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This year has been a surprising year for video games. While many games flew under my radar and I really need to seek them out and give them their fair shake, I did get the opportunity to play a few dozen or so multiplayer games.
Some of those multiplayer games got thrown into the proverbial garbage bin soon after trying them out, due to technical flaws, poor game design, and utterly unacceptable wait times to get into a game. Thankfully, others were shining examples of what makes the game industry great. Below are my top five multiplayer games this year. Please note that I do have a bias towards first-person shooters since it’s my most played genre of game, but that doesn’t mean I don’t appreciate and enjoy many other types of multiplayer games.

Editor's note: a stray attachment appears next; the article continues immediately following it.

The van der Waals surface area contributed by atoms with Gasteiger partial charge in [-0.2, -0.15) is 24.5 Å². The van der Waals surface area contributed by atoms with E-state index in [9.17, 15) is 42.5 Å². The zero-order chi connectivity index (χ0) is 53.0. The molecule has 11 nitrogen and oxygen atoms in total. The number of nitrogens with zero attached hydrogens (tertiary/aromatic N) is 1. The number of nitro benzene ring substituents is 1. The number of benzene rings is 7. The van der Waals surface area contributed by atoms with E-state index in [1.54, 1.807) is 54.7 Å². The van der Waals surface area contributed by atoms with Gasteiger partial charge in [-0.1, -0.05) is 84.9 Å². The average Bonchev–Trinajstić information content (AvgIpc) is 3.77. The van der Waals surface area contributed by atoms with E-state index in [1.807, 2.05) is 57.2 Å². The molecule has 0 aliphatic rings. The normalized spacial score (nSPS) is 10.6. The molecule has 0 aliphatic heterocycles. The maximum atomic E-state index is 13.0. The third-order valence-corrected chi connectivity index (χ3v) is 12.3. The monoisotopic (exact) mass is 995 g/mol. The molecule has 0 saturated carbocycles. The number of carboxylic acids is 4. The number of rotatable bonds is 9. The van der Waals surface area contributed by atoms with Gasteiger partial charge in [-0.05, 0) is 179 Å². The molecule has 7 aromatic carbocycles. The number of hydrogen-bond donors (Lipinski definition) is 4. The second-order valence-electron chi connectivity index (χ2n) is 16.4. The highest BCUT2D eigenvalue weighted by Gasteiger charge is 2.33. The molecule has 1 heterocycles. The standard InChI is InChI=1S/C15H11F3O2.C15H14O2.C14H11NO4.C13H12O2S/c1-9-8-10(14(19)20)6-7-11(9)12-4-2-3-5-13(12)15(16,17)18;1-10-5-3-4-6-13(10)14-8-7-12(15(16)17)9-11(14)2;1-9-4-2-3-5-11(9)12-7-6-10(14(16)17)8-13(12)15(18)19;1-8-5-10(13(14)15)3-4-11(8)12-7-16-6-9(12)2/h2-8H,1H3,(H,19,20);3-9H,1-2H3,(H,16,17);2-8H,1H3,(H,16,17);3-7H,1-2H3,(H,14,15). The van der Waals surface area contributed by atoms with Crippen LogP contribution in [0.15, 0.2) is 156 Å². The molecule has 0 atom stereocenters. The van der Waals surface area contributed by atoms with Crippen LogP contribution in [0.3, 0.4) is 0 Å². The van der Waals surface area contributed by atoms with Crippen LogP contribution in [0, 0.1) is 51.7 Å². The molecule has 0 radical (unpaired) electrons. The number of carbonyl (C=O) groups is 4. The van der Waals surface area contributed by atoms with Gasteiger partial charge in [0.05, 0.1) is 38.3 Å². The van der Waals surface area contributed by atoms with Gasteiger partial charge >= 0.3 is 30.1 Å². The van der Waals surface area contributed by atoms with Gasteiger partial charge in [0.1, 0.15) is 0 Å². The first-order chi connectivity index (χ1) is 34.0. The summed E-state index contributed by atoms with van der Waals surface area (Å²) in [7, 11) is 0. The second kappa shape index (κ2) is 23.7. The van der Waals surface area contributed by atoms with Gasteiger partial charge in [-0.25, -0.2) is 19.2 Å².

5. Path of Exile (Played on PC)
Path of Exile is a free-to-play game that unfortunately has flown under the radar for far too long. While it didn’t technically release this year, it did have several major updates this year that significantly improved gameplay, character choice, and the overall longevity of the title. Path of Exile is most often compared to the Diablo franchise, and that’s because it’s pretty much a carbon-copy of its style of gameplay, but it offers a whole lot more customization of characters, including a seriously dauntingly large skill tree that players can spend months trying to flesh out optimally.
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However, what really makes Path of Exile great is how easy it is to play with friends. First off, it’s free, and the in-game purchases are really unnecessary to the point where I’ve put in dozens of hours into the game without even feeling compelled to spend money. This is great for players looking to get a top-notch gaming experience on a budget, so it’s hard not to recommend this game to absolutely anybody…even if they aren’t fans of the genre.
4. Rocket League (Played on PC)